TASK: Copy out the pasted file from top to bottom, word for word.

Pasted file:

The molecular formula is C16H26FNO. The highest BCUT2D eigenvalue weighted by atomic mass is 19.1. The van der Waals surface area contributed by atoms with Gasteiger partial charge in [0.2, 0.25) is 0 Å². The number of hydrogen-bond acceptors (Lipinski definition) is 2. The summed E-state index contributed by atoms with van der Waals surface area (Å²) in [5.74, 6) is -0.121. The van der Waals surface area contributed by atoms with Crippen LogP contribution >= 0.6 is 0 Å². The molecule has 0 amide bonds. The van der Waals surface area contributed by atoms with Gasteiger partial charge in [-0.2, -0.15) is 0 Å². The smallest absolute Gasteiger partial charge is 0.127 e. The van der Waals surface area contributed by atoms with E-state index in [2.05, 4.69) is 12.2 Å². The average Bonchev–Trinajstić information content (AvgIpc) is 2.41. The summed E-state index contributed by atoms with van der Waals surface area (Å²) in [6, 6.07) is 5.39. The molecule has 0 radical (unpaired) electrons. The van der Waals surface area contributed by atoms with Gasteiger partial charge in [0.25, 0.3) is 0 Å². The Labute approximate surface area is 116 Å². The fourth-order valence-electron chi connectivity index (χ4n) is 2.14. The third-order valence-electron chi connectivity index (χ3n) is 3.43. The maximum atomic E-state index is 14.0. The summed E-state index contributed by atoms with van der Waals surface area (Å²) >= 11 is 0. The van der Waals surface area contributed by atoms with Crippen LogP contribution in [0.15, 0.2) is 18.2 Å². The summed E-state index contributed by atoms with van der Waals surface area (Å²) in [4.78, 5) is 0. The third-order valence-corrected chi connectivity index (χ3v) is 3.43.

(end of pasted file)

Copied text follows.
The molecular formula is C16H26FNO. The highest BCUT2D eigenvalue weighted by atomic mass is 19.1. The van der Waals surface area contributed by atoms with Gasteiger partial charge in [0.2, 0.25) is 0 Å². The number of hydrogen-bond acceptors (Lipinski definition) is 2. The summed E-state index contributed by atoms with van der Waals surface area (Å²) in [5.74, 6) is -0.121. The van der Waals surface area contributed by atoms with Crippen LogP contribution >= 0.6 is 0 Å². The molecule has 0 amide bonds. The van der Waals surface area contributed by atoms with Gasteiger partial charge in [-0.2, -0.15) is 0 Å². The smallest absolute Gasteiger partial charge is 0.127 e. The van der Waals surface area contributed by atoms with E-state index in [2.05, 4.69) is 12.2 Å². The average Bonchev–Trinajstić information content (AvgIpc) is 2.41. The summed E-state index contributed by atoms with van der Waals surface area (Å²) in [6, 6.07) is 5.39. The molecule has 0 radical (unpaired) electrons. The van der Waals surface area contributed by atoms with Gasteiger partial charge in [0.25, 0.3) is 0 Å². The Labute approximate surface area is 116 Å². The fourth-order valence-electron chi connectivity index (χ4n) is 2.14. The third-order valence-electron chi connectivity index (χ3n) is 3.43. The maximum atomic E-state index is 14.0. The summed E-state index contributed by atoms with van der Waals surface area (Å²) >= 11 is 0. The van der Waals surface area contributed by atoms with Crippen LogP contribution in [0.15, 0.2) is 18.2 Å². The summed E-state index contributed by atoms with van der Waals surface area (Å²) in [4.78, 5) is 0. The third-order valence-corrected chi connectivity index (χ3v) is 3.43.